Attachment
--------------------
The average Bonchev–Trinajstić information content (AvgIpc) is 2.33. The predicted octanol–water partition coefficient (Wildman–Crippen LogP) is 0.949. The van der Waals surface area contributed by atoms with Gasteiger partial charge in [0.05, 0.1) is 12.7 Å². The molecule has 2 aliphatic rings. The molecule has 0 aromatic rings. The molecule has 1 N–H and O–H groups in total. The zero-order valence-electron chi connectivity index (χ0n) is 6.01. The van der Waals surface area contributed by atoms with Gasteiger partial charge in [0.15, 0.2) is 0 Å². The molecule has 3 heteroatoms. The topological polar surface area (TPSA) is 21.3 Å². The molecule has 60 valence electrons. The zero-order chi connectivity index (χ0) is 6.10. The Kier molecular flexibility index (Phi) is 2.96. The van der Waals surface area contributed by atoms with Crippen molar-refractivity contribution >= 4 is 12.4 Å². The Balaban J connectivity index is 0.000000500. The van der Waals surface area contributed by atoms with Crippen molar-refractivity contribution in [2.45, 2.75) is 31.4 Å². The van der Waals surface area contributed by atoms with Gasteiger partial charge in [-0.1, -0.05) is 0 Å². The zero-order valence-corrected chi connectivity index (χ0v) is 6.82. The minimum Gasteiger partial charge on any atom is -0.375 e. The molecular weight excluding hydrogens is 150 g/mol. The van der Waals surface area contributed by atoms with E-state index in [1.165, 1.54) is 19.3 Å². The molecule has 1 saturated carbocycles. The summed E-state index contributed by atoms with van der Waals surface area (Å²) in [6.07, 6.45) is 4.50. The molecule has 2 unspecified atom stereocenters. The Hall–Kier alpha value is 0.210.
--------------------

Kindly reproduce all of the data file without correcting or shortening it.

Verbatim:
The average Bonchev–Trinajstić information content (AvgIpc) is 2.33. The predicted octanol–water partition coefficient (Wildman–Crippen LogP) is 0.949. The van der Waals surface area contributed by atoms with Gasteiger partial charge in [0.05, 0.1) is 12.7 Å². The molecule has 2 aliphatic rings. The molecule has 0 aromatic rings. The molecule has 1 N–H and O–H groups in total. The zero-order valence-electron chi connectivity index (χ0n) is 6.01. The van der Waals surface area contributed by atoms with Gasteiger partial charge in [0.15, 0.2) is 0 Å². The molecule has 3 heteroatoms. The topological polar surface area (TPSA) is 21.3 Å². The molecule has 60 valence electrons. The zero-order chi connectivity index (χ0) is 6.10. The Kier molecular flexibility index (Phi) is 2.96. The van der Waals surface area contributed by atoms with Crippen molar-refractivity contribution >= 4 is 12.4 Å². The Balaban J connectivity index is 0.000000500. The van der Waals surface area contributed by atoms with Crippen molar-refractivity contribution in [2.45, 2.75) is 31.4 Å². The van der Waals surface area contributed by atoms with Gasteiger partial charge in [-0.1, -0.05) is 0 Å². The zero-order valence-corrected chi connectivity index (χ0v) is 6.82. The minimum Gasteiger partial charge on any atom is -0.375 e. The molecular weight excluding hydrogens is 150 g/mol. The van der Waals surface area contributed by atoms with E-state index in [1.165, 1.54) is 19.3 Å². The molecule has 1 saturated carbocycles. The summed E-state index contributed by atoms with van der Waals surface area (Å²) in [6.07, 6.45) is 4.50. The molecule has 2 unspecified atom stereocenters. The Hall–Kier alpha value is 0.210.